Market boom is mixed blessing for Lunar New Year fair auction
The surging economy appeared to have a two-pronged effect on yesterday's auction of stalls for the Lunar New Year fair - the stalls were more expensive but there were fewer bidders. The reason, according to one vendor, was that people were making too much money on the stock market to be bothered with joining the fair.
While the most expensive stall for the Victoria Park event went for HK$390,000, about 44 per cent more than last year, the government took back 20 unwanted stalls, something winning bidders said they had not seen in years.
Bidding for the top-priced stall, a fast-food booth, started at HK$191,820 and Yip Siu-wah, owner of a Mong Kok snack bar, ended up paying almost twice that. Mr Yip, who plans to sell traditional snacks, said he had never done business at the Lunar New Year fair before and winning the bid was 'like a wish come true'.
Yeung Siu-lung, known as the 'Orchid King', successfully bid for 14 stalls to sell his flowers. 'I got 16 stalls last time,' he said. 'A lot of people didn't do well last time, but some people did well in stocks this year, so they're not coming.' He said the orchid market had improved this year and he estimated he would sell about 50,000 pots of orchids.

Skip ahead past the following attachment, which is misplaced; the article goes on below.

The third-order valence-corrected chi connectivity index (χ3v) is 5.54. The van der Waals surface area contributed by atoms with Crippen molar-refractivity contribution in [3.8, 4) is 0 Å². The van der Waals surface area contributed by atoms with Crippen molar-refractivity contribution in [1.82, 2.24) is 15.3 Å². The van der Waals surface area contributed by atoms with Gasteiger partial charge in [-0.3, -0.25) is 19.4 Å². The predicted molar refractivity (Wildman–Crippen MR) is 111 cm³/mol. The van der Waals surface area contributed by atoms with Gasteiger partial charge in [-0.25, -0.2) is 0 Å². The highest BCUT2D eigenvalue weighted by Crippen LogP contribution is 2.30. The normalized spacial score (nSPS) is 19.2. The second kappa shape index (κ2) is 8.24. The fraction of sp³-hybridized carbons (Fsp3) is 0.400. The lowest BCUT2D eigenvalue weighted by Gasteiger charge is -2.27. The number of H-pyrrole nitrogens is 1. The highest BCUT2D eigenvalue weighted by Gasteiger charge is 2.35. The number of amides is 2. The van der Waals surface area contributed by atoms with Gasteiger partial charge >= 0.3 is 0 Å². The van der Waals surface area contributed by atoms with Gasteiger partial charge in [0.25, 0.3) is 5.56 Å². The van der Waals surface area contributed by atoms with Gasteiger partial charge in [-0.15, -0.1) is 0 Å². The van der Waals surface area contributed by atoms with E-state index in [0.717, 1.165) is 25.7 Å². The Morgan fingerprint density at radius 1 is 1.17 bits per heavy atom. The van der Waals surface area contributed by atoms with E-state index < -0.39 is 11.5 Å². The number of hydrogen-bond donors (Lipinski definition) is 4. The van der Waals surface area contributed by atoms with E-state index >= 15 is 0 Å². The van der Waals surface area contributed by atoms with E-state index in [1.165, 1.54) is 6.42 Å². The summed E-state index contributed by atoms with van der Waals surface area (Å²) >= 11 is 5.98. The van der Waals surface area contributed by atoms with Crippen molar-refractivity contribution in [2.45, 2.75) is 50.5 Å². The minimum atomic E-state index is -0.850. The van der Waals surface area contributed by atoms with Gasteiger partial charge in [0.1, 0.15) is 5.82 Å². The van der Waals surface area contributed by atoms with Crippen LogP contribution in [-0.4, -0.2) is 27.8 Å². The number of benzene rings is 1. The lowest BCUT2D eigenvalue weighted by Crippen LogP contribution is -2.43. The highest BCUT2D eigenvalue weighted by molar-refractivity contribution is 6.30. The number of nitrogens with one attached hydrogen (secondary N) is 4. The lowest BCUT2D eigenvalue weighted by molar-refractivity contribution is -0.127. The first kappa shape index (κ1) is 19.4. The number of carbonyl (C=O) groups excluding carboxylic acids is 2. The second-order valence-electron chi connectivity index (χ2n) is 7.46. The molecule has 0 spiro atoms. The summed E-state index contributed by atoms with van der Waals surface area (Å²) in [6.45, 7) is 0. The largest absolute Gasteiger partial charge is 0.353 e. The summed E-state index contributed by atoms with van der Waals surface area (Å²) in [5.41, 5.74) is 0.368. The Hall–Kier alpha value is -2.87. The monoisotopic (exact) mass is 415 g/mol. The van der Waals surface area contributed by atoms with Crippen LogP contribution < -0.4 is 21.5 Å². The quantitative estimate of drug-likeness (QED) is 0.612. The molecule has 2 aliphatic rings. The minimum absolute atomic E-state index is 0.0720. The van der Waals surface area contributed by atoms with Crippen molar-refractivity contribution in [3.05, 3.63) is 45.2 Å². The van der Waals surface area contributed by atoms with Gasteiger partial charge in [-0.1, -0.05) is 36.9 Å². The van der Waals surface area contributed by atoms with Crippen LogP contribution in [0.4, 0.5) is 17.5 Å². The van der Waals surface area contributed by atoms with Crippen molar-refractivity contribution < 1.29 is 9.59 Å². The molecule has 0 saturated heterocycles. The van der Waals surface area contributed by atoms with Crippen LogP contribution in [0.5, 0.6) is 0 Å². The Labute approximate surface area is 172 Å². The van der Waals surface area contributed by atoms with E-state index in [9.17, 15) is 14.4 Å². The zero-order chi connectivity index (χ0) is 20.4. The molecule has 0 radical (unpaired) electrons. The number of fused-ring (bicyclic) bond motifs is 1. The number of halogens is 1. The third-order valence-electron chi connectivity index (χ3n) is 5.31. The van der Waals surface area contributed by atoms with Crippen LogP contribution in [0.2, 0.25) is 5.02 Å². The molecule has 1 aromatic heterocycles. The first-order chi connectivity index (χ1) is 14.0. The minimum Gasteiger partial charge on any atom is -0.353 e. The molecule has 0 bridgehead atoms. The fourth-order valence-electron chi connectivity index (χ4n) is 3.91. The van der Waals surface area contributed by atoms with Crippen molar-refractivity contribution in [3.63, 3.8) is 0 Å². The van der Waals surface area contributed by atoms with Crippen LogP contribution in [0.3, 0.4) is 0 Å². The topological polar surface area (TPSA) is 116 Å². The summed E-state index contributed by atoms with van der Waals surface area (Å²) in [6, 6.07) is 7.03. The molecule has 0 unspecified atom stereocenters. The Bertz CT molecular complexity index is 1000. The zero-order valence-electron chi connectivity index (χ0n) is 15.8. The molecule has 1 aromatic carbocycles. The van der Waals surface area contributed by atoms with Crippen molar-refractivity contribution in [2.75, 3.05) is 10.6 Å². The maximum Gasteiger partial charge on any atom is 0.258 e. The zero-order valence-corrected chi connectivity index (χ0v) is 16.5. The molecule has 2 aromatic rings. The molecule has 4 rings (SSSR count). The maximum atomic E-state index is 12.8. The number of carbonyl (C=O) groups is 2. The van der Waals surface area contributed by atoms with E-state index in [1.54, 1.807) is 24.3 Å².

Another flower seller, Lau Hoi-to, known as the 'Peach Flower King' said he won 11 stalls yesterday, also two less than at the previous fair.
Mr Lau said almost 50 people from the flower industry who usually came to the auction - close to 30 of them from the mainland - were absent yesterday. 'A lot of people didn't do well last time - the weather was too warm and all the flowers bloomed well before the New Year.'
He said he had not seen 20 stalls fail to attract a bid in 15 years.
With this year also being warm, Mr Lau said it was unclear what effect it would have on his blooms and his business.
'It's too early to say, there are still four months before the fair,' he said. 'What if there are typhoons?
Fast food and wet-goods stalls were on offer in the auction at the Queen Elizabeth Stadium and bidding for dry-goods stalls continues today. There are 180 stalls designated for wet goods, three for fast food and 300 for dry-goods businesses.
The government said about 160 people attended the auction compared with about 600 on the first day last year.